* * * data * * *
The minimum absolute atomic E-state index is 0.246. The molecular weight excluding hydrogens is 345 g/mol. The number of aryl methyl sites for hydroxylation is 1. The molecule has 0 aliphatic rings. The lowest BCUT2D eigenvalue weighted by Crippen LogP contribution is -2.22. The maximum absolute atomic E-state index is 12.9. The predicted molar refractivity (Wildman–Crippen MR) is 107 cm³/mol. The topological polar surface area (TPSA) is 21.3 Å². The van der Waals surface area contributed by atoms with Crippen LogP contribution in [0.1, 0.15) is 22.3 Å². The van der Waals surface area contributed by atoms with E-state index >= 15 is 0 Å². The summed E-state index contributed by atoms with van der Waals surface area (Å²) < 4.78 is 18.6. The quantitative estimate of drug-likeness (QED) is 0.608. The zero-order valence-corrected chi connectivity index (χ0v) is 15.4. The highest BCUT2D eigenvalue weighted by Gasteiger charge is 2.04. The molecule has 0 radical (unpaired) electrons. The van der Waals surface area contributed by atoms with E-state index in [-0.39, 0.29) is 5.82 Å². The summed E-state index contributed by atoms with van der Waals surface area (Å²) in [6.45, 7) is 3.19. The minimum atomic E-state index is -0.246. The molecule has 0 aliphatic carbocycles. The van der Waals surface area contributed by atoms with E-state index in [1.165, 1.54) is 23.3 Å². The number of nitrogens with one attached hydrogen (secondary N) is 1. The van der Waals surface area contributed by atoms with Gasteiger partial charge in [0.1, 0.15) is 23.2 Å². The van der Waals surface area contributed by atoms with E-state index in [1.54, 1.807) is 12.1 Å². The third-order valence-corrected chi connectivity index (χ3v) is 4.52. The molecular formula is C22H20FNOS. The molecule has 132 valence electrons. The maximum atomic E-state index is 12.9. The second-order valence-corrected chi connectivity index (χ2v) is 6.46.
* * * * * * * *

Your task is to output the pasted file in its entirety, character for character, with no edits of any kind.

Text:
The minimum absolute atomic E-state index is 0.246. The molecular weight excluding hydrogens is 345 g/mol. The number of aryl methyl sites for hydroxylation is 1. The molecule has 0 aliphatic rings. The lowest BCUT2D eigenvalue weighted by Crippen LogP contribution is -2.22. The maximum absolute atomic E-state index is 12.9. The predicted molar refractivity (Wildman–Crippen MR) is 107 cm³/mol. The topological polar surface area (TPSA) is 21.3 Å². The van der Waals surface area contributed by atoms with Crippen LogP contribution in [0.1, 0.15) is 22.3 Å². The van der Waals surface area contributed by atoms with E-state index >= 15 is 0 Å². The summed E-state index contributed by atoms with van der Waals surface area (Å²) < 4.78 is 18.6. The quantitative estimate of drug-likeness (QED) is 0.608. The zero-order valence-corrected chi connectivity index (χ0v) is 15.4. The highest BCUT2D eigenvalue weighted by Gasteiger charge is 2.04. The molecule has 0 radical (unpaired) electrons. The van der Waals surface area contributed by atoms with E-state index in [-0.39, 0.29) is 5.82 Å². The summed E-state index contributed by atoms with van der Waals surface area (Å²) in [6.45, 7) is 3.19. The minimum atomic E-state index is -0.246. The molecule has 0 aliphatic carbocycles. The van der Waals surface area contributed by atoms with E-state index in [1.165, 1.54) is 23.3 Å². The number of nitrogens with one attached hydrogen (secondary N) is 1. The van der Waals surface area contributed by atoms with Gasteiger partial charge in [0.1, 0.15) is 23.2 Å². The van der Waals surface area contributed by atoms with E-state index in [1.54, 1.807) is 12.1 Å². The third-order valence-corrected chi connectivity index (χ3v) is 4.52. The molecular formula is C22H20FNOS. The molecule has 132 valence electrons. The maximum atomic E-state index is 12.9. The second-order valence-corrected chi connectivity index (χ2v) is 6.46.